You are here: Home / Resources / Frontpage Articles / ACRN Blog: A View from Canada

ACRN Blog: A View from Canada

This blog post deals with corruption in Canada, a country that is commonly viewed as being relatively free from corruption. It suggests that when it comes to private sector corruption, particularly in the case of foreign bribery, Canada still has a long way to go.

Please note that views expressed in this blog post are those of the author alone and do not represent the position of The Anti-Corruption Research Network, Transparency International, or any of its affiliates. 


Corruption and Canada: the Problem of Foreign Bribery

By Robert Hanlon, Contributing Editor to the Anti-Corruption Research Network

Transparency International’s Corruption Perceptions Index consistently rates Canada amongst the cleanest economies in the world[i].  In 2010, Canada was ranked the 6th least corrupt country, squeezed between Sweden and the Netherlands.  Yet is Canada as clean as popular perception suggests?  The quick answer is probably yes, doing legitimate business is relatively easy and, for the most part, Canadian political leaders are relatively clean[ii]. The long answer, on the other hand, is complicated. Corruption within the private sector has become increasingly problematic when Canadian industry operates abroad. In fact, it has been alleged that Canada has some of the weakest and most dysfunctional anti-foreign corruption laws of all the OECD jurisdictions.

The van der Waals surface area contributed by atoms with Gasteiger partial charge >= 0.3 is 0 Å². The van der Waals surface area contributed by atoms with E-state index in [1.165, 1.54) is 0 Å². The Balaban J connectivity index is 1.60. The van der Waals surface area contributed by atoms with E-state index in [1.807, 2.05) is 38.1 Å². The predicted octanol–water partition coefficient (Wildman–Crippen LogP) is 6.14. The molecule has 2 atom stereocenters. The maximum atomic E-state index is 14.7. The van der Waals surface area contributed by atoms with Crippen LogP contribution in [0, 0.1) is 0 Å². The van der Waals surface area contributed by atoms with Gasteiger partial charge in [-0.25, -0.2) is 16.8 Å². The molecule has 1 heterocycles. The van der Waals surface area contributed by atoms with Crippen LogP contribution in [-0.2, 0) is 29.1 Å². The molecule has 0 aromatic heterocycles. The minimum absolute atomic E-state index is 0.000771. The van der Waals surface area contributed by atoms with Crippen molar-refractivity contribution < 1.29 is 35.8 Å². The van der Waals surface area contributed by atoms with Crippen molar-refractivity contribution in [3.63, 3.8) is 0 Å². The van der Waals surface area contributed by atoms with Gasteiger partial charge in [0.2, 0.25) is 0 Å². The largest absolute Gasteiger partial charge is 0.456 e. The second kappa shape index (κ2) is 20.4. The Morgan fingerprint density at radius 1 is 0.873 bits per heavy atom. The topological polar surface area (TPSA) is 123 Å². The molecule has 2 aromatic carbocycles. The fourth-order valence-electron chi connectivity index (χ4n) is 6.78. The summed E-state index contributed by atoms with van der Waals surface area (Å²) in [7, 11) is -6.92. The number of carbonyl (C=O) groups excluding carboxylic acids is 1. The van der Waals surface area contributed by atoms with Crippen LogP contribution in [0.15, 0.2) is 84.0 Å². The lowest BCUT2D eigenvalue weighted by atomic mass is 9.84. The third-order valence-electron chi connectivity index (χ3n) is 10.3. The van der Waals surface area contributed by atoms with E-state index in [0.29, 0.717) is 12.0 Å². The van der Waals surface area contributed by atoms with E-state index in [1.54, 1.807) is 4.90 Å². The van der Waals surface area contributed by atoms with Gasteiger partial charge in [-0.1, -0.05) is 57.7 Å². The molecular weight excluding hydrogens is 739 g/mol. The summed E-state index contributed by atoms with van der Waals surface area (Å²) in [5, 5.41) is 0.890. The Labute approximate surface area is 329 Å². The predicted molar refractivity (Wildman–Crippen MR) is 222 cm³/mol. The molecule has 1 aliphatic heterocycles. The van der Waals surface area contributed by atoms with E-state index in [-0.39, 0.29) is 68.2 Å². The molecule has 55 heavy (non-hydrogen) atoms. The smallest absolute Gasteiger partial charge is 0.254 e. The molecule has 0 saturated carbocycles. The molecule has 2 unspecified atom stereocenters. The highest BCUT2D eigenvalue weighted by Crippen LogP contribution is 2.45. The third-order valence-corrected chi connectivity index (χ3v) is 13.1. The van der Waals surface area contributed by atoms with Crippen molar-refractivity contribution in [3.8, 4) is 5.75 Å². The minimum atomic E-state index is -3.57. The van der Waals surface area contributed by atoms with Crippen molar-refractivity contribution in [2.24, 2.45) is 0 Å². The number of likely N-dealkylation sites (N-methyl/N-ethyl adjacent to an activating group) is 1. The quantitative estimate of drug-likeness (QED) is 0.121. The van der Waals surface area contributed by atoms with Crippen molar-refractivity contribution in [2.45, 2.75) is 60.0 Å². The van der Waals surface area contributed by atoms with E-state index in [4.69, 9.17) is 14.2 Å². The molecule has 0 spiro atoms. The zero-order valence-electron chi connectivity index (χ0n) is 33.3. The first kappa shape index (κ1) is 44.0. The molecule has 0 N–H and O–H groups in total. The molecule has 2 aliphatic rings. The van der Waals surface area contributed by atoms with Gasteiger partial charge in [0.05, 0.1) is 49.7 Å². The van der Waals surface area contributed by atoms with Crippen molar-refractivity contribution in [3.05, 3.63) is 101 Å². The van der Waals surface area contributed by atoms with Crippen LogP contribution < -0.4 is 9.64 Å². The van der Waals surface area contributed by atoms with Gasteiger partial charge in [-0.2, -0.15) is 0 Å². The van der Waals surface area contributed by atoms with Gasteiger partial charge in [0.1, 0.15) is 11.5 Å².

A recent report by the OECD identified Canada’s Corruption of Foreign Public Officials Act (CFPOA) as a ‘problematic’ law[iii].  The report pointed out four main flaws to the CFPOA.  First, the law lacks clarity in stipulating that it applies to “any business, profession, trade, calling, manufacture or undertaking of any kind carried on in Canada or elsewhere for profit.”  Critics often cite this definition as vague and confusing. Second, the law has been weak in sanctioning firms who violate the Act and has failed to function in an ‘effective, proportionate and dissuasive” manner.  That is, the CFPOA falls outside the legal norms and jurisprudence as set by the OECD anti-bribery convention. Third, the report found that the CFPOA poses serious challenges for prosecutors since it requires that corruption charges must demonstrate a “real and substantial” link to the domestic jurisdiction of Canada. Finally, the Canadian government has questionably interpreted the OECD anti-bribery convention by arguing that investigations into acts of foreign corruption could be considered ‘improper’ under Article 5 of the Convention.